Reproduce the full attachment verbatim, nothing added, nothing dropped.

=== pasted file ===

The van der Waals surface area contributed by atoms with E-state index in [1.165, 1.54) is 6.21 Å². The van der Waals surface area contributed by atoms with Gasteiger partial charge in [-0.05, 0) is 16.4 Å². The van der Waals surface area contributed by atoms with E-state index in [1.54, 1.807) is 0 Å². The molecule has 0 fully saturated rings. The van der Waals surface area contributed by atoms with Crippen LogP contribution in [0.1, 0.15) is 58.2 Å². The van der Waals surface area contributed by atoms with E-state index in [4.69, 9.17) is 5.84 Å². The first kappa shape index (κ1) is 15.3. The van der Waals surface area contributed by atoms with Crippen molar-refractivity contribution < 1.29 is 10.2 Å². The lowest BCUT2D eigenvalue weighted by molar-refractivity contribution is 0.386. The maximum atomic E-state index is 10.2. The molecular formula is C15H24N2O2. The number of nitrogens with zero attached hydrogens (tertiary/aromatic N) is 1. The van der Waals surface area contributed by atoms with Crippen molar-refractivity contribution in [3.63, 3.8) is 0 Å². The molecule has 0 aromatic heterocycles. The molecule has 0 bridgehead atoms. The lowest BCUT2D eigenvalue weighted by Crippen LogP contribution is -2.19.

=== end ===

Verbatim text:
The van der Waals surface area contributed by atoms with E-state index in [1.165, 1.54) is 6.21 Å². The van der Waals surface area contributed by atoms with Gasteiger partial charge in [-0.05, 0) is 16.4 Å². The van der Waals surface area contributed by atoms with E-state index in [1.54, 1.807) is 0 Å². The molecule has 0 fully saturated rings. The van der Waals surface area contributed by atoms with Crippen LogP contribution in [0.1, 0.15) is 58.2 Å². The van der Waals surface area contributed by atoms with E-state index in [4.69, 9.17) is 5.84 Å². The first kappa shape index (κ1) is 15.3. The van der Waals surface area contributed by atoms with Crippen molar-refractivity contribution < 1.29 is 10.2 Å². The lowest BCUT2D eigenvalue weighted by molar-refractivity contribution is 0.386. The maximum atomic E-state index is 10.2. The molecular formula is C15H24N2O2. The number of nitrogens with zero attached hydrogens (tertiary/aromatic N) is 1. The van der Waals surface area contributed by atoms with Crippen molar-refractivity contribution in [3.63, 3.8) is 0 Å². The molecule has 0 aromatic heterocycles. The molecule has 0 bridgehead atoms. The lowest BCUT2D eigenvalue weighted by Crippen LogP contribution is -2.19.